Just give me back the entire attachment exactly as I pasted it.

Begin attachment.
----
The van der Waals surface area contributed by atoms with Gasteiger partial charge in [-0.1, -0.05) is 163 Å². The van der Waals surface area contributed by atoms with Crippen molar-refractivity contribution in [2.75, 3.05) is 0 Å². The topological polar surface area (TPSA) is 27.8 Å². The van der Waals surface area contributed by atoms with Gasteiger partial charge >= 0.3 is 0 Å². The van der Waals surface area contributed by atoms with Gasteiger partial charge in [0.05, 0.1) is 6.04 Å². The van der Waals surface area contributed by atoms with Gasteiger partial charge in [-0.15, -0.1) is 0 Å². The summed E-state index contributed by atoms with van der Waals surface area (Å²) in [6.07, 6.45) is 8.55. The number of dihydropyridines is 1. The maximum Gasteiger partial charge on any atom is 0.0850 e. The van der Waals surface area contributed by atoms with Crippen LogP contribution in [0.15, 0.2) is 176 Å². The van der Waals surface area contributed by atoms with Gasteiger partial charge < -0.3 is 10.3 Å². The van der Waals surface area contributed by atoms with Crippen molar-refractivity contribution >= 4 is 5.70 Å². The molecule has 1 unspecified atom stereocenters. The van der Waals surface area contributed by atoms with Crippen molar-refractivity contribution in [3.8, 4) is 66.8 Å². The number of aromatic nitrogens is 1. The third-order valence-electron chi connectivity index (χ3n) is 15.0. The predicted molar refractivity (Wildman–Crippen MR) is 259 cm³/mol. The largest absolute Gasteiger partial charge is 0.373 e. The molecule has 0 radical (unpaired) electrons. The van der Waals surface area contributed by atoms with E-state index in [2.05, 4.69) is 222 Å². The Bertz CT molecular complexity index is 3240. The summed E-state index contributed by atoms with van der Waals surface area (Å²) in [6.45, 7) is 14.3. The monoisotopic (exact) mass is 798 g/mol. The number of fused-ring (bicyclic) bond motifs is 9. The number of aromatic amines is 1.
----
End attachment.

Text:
The van der Waals surface area contributed by atoms with Gasteiger partial charge in [-0.1, -0.05) is 163 Å². The van der Waals surface area contributed by atoms with Crippen molar-refractivity contribution in [2.75, 3.05) is 0 Å². The topological polar surface area (TPSA) is 27.8 Å². The van der Waals surface area contributed by atoms with Gasteiger partial charge >= 0.3 is 0 Å². The van der Waals surface area contributed by atoms with Gasteiger partial charge in [0.05, 0.1) is 6.04 Å². The van der Waals surface area contributed by atoms with Gasteiger partial charge in [-0.15, -0.1) is 0 Å². The summed E-state index contributed by atoms with van der Waals surface area (Å²) in [6.07, 6.45) is 8.55. The number of dihydropyridines is 1. The maximum Gasteiger partial charge on any atom is 0.0850 e. The van der Waals surface area contributed by atoms with Crippen LogP contribution in [0.15, 0.2) is 176 Å². The van der Waals surface area contributed by atoms with Gasteiger partial charge < -0.3 is 10.3 Å². The van der Waals surface area contributed by atoms with Crippen molar-refractivity contribution >= 4 is 5.70 Å². The molecule has 1 unspecified atom stereocenters. The van der Waals surface area contributed by atoms with Crippen molar-refractivity contribution in [3.8, 4) is 66.8 Å². The number of aromatic nitrogens is 1. The third-order valence-electron chi connectivity index (χ3n) is 15.0. The predicted molar refractivity (Wildman–Crippen MR) is 259 cm³/mol. The largest absolute Gasteiger partial charge is 0.373 e. The molecule has 0 radical (unpaired) electrons. The van der Waals surface area contributed by atoms with E-state index in [2.05, 4.69) is 222 Å². The Bertz CT molecular complexity index is 3240. The summed E-state index contributed by atoms with van der Waals surface area (Å²) in [6.45, 7) is 14.3. The monoisotopic (exact) mass is 798 g/mol. The number of fused-ring (bicyclic) bond motifs is 9. The number of aromatic amines is 1.